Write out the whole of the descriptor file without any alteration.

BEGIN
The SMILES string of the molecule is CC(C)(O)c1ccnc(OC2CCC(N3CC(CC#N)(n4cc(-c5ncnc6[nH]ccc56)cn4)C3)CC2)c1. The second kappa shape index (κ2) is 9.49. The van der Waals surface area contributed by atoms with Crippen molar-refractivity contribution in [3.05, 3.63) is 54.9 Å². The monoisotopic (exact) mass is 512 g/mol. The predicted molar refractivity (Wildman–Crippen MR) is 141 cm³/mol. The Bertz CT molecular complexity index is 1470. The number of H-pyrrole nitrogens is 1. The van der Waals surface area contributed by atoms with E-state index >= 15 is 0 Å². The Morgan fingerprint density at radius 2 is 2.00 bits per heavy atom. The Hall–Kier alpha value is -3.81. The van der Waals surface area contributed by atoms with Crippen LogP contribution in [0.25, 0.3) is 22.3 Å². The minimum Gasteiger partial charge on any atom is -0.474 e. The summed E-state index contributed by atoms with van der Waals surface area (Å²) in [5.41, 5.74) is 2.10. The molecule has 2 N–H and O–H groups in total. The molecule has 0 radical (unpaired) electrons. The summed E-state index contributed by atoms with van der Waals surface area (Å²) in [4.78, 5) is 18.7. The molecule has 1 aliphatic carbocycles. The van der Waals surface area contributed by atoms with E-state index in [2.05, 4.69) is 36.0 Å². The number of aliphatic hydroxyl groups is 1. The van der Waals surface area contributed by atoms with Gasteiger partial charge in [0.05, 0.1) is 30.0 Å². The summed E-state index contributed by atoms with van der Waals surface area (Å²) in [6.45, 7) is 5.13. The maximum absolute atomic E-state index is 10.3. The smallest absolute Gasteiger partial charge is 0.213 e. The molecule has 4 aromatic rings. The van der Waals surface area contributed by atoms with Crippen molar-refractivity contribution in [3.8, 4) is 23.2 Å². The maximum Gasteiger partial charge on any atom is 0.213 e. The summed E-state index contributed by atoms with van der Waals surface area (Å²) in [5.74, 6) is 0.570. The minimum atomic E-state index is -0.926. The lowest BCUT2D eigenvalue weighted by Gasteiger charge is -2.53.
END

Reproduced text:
The SMILES string of the molecule is CC(C)(O)c1ccnc(OC2CCC(N3CC(CC#N)(n4cc(-c5ncnc6[nH]ccc56)cn4)C3)CC2)c1. The second kappa shape index (κ2) is 9.49. The van der Waals surface area contributed by atoms with Crippen molar-refractivity contribution in [3.05, 3.63) is 54.9 Å². The monoisotopic (exact) mass is 512 g/mol. The predicted molar refractivity (Wildman–Crippen MR) is 141 cm³/mol. The Bertz CT molecular complexity index is 1470. The number of H-pyrrole nitrogens is 1. The van der Waals surface area contributed by atoms with E-state index >= 15 is 0 Å². The Morgan fingerprint density at radius 2 is 2.00 bits per heavy atom. The Hall–Kier alpha value is -3.81. The van der Waals surface area contributed by atoms with Crippen LogP contribution in [0.25, 0.3) is 22.3 Å². The minimum Gasteiger partial charge on any atom is -0.474 e. The summed E-state index contributed by atoms with van der Waals surface area (Å²) in [5.41, 5.74) is 2.10. The molecule has 2 N–H and O–H groups in total. The molecule has 0 radical (unpaired) electrons. The summed E-state index contributed by atoms with van der Waals surface area (Å²) in [4.78, 5) is 18.7. The molecule has 1 aliphatic carbocycles. The van der Waals surface area contributed by atoms with E-state index in [2.05, 4.69) is 36.0 Å². The number of aliphatic hydroxyl groups is 1. The van der Waals surface area contributed by atoms with Gasteiger partial charge in [0.05, 0.1) is 30.0 Å². The summed E-state index contributed by atoms with van der Waals surface area (Å²) in [6.45, 7) is 5.13. The maximum absolute atomic E-state index is 10.3. The smallest absolute Gasteiger partial charge is 0.213 e. The molecule has 4 aromatic rings. The van der Waals surface area contributed by atoms with Crippen molar-refractivity contribution in [3.8, 4) is 23.2 Å². The maximum Gasteiger partial charge on any atom is 0.213 e. The summed E-state index contributed by atoms with van der Waals surface area (Å²) in [5.74, 6) is 0.570. The minimum atomic E-state index is -0.926. The lowest BCUT2D eigenvalue weighted by Gasteiger charge is -2.53.